One night, presumably for reasons cathartic, they went out on a bender to end all benders. They came home three days later, bleary-eyed and straight-line-challenged, having stopped at the local pound on the way to each save a stray from the big sleep – in Mike and Daniel’s case, dogs, in Josephine’s case, a cat, which, presumably also for reasons cathartic, they named Jesus, Salman Rushdie and Herpes respectively, which is how it comes to pass that, looking out my window, I see Salman Rushdie doing his best to catch Herpes, and why, on any given morning, I can wake to find I have Herpes, Salman Rushdie or Jesus in my backyard; or frequently all three.
Now, I’ve dedicated many an hour to speculating, and I’ve got more than a vague notion that they named their strays after the reasons why they each left their former lives behind. I can’t say how many hours I’ve spent wondering what it means that a priest would leave the priesthood because of Jesus. That’s more complicated than I can get my head around, but I know it speaks of a wealth of pain, an unimaginable crisis of faith and one very complex human being. Which probably accounts for Mike’s drinking habit. I think maybe the priesthood’s version of Jesus didn’t measure up to the Jesus in Mike’s heart, just as Daniel couldn’t measure up to Salman Rushdie, which would account for his drinking habit. I try not to think too much about why Josephine named her cat Herpes, but if my theory is right then that would also account for her drinking habit.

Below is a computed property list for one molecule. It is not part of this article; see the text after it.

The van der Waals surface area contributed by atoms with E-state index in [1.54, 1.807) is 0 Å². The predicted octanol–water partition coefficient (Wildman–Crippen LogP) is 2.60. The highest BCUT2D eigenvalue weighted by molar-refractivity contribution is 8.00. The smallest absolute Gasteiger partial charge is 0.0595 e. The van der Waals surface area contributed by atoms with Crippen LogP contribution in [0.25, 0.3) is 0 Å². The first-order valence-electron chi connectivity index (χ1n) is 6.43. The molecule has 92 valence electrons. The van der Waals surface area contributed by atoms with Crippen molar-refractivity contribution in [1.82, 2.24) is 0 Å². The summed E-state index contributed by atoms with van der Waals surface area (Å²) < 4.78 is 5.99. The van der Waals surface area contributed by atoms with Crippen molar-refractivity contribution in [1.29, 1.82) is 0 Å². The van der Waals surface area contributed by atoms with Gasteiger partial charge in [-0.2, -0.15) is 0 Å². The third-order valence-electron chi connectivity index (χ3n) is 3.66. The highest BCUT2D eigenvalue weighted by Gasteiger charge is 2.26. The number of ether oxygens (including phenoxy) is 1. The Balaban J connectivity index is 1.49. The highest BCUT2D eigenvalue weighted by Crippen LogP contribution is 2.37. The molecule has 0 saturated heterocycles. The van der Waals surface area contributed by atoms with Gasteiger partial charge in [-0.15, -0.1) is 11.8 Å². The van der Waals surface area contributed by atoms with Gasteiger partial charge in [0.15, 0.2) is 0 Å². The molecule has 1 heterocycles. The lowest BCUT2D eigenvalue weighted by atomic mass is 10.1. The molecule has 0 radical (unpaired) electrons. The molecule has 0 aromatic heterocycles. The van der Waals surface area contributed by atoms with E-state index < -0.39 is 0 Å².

All in all I’m in pretty good company.
Whatever Mike’s reason for calling his dog Jesus, however cathartic, it would have unfortunate consequences one night when Jesus didn’t come home, (like all good deities he is extremely selective about answering when called) forcing Mike to wander the streets looking for him, calling Jesus, Jeeeee-ssssss-uuusss, come here, Jeeeee-sssss-usssss.
Naturally, phone calls were made. Actually, local legend has it that the switchboard at the nearest psychiatric unit fairly lit up.